15-month sentence in Elkridge theft case

Golf course accountant blames gambling addiction

August 31, 2002|By Lisa Goldberg | Lisa Goldberg,SUN STAFF

The former on-site accountant for a public-owned golf course in Elkridge was sentenced to 15 months in jail yesterday for stealing more than $80,000 from the course's receipts to feed what she said was an out-of-control gambling addiction.

Deborah M. Kekich, 36, cried yesterday as her lawyer and her brother pleaded for leniency and argued that it was her inability to handle an addiction that started with scratch-off cards when she was a teen-ager that fueled her crime and not a quest for a lavish lifestyle.

"This is not about greed," her brother, Joseph Kekich, told Howard Circuit Judge Raymond J. Kane Jr.

Kane noted the high dollar amount of the theft--$84,192.86--and some of the intricacies involved in the crime before imposing a seven-year prison term with all but 15 months suspended for a conviction of felony theft scheme. He also placed Kekich on five years' probation and ordered her to pay $50,000 in restitution.

Kekich, of the 3300 block of Dulany St. in Baltimore, had been working at the Timbers at Troy course and making the daily cash deposits for a few months before the thefts began in September 2000, prosecutors said.

To cover up the missing money, Kekich kept two sets of books for the course. One detailed the correct amount of cash and gift certificates taken in each day and another under reported the cash receipts but over reported gift certificates, according to a statement of facts in the case.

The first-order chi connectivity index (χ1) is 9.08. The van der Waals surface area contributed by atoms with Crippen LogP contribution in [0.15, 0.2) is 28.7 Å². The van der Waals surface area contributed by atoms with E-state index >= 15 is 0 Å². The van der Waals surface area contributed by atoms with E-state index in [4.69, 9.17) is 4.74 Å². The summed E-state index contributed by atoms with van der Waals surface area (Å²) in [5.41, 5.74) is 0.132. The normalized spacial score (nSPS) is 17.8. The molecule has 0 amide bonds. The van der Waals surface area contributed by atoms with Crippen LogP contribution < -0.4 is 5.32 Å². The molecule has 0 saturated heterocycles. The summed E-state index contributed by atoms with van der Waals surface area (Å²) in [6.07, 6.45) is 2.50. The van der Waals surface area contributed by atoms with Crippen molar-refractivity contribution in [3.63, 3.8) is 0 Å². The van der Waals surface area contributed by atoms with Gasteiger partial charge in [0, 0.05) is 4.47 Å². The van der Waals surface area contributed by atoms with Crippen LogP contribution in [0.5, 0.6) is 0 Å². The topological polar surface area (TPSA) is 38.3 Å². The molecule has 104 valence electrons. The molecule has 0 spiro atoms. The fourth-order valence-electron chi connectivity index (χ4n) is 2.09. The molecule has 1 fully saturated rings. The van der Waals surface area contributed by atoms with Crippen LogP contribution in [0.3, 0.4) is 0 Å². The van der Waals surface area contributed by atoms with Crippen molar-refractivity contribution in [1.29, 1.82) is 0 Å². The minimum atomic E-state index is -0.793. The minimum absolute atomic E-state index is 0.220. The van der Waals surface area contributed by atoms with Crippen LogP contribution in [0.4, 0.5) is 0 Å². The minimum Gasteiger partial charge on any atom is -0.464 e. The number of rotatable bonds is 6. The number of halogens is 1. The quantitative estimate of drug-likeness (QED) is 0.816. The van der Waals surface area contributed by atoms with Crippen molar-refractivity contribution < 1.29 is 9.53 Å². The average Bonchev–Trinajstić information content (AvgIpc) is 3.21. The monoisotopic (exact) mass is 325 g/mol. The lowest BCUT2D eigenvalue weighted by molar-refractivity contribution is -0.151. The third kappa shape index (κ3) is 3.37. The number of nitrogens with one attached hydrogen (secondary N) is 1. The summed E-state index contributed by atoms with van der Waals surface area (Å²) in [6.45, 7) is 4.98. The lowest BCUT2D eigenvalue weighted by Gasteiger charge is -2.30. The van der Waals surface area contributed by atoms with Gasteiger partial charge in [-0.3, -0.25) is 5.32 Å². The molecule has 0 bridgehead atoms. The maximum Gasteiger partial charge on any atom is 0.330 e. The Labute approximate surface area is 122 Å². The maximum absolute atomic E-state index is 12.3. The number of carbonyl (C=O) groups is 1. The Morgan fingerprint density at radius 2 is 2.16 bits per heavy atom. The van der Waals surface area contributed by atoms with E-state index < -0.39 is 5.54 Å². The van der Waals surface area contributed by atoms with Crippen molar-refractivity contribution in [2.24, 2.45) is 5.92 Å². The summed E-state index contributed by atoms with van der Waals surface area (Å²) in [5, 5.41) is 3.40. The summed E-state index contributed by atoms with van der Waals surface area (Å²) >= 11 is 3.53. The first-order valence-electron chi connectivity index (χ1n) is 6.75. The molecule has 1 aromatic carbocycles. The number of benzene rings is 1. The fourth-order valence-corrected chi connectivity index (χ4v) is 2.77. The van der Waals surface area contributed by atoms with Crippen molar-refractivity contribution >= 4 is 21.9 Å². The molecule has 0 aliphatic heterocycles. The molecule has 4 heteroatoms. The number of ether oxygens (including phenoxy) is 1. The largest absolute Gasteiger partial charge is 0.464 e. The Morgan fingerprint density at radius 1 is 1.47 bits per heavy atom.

Kekich's lawyer, Assistant Public Defender Janette E. DeBoissiere, said the fact that her client kept a true record of the golf course's cash flow shows that she intended to pay the money back. Instead, she kept gambling, traveling to Delaware to play slots and using online casinos.

"She had great hopes of winning money and trying to fix the problems she created with this," DeBoissiere said.

But Assistant State's Attorney Lara Weathersbee said Kekich used "a lot of deceit," lying to her coworkers and stealing money on a regular basis for 11 months. Officials with Chicago-based Kemper Sports Management Inc., which runs the course, discovered financial discrepancies and ordered an audit after she quit in July 2001.

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